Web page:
RSF warns against ineffective and counterproductive draft bill on disinformation
Presented on 17 January by the Minister of Culture, Youth and Sports, Volodymyr Borodyansky, the draft bill on disinformation is meant to protect the information sphere in Ukraine, guarantee access to exact and balanced information, and increase media literacy. It is expected to reach parliament in March. Since the 130-page draft bill was first made public on 20 January, the measures have encountered wide criticism. In a statement published by the Institute for Mass Information, media professionals and NGOs called for the “dangerous” and “unacceptable” draft bill to be abandoned and for legislators to return to the stage of elaboration. They warn that it contains measures that would excessively control the media landscape and information exchange and place the working status of journalists in jeopardy.
The issue of disinformation having an impact on the quality of information in Ukraine, RSF is aware of the need to regulate the information and communication space to ensure that every citizen has access to independent and reliable information.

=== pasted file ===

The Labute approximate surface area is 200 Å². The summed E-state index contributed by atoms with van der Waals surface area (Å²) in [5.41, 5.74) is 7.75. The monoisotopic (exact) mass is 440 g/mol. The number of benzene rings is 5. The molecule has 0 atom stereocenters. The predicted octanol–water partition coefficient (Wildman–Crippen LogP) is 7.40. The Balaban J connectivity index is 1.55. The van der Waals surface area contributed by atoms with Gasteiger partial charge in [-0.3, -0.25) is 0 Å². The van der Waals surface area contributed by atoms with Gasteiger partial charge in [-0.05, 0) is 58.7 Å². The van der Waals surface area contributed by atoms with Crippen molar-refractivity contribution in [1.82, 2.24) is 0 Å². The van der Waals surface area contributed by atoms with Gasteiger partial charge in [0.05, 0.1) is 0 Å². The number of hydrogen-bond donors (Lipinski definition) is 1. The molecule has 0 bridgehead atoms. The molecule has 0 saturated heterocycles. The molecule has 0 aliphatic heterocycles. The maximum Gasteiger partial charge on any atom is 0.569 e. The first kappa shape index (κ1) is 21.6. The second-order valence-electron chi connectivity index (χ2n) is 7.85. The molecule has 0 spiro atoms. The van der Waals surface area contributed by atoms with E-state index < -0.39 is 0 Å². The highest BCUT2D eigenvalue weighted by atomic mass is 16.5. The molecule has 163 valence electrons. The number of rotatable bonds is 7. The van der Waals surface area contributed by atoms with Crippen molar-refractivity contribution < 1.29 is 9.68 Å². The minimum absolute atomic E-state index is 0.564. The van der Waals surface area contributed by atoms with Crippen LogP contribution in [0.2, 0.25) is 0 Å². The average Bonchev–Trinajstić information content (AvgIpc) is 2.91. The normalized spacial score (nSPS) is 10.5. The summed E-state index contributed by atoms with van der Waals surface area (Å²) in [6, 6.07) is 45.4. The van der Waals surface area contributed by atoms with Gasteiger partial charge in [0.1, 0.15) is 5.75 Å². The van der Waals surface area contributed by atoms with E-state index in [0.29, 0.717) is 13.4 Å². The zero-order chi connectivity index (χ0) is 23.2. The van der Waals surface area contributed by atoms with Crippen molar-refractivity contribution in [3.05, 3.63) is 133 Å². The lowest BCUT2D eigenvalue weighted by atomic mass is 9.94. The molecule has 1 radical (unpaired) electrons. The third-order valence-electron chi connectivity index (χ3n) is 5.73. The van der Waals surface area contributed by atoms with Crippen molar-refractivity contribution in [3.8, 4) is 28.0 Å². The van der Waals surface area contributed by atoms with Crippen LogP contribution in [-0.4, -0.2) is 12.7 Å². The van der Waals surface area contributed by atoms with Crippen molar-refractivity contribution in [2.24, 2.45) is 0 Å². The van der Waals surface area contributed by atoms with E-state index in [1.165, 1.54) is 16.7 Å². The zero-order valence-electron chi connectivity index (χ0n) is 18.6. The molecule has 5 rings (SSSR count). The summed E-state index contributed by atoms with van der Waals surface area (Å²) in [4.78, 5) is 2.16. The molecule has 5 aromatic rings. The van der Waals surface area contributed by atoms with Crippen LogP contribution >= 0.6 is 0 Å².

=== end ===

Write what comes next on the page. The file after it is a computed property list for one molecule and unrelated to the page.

However, in its current form, the draft bill may prove ineffective or even counterproductive, and has the potential to seriously infringe upon freedom of opinion and expression and to undermine press freedoms.
Urgent recommendations :
Spreading disinformation online
The draft law introduces a criminal liability for spreading disinformation. RSF is concerned about the use of the term “disinformation”, which may place excessive pressure on journalists and infringe on their right to freedom of expression and information.
- RSF recommends reducing the scope of the bill so that legal responsibility may only apply in instances where it can be shown by a court of law that the information is deliberately false, that it aims to deceive or manipulate public opinion and that it is massively disseminated for that purpose.
- In any case RSF recommends removing any prison sentence for offences related to disinformation.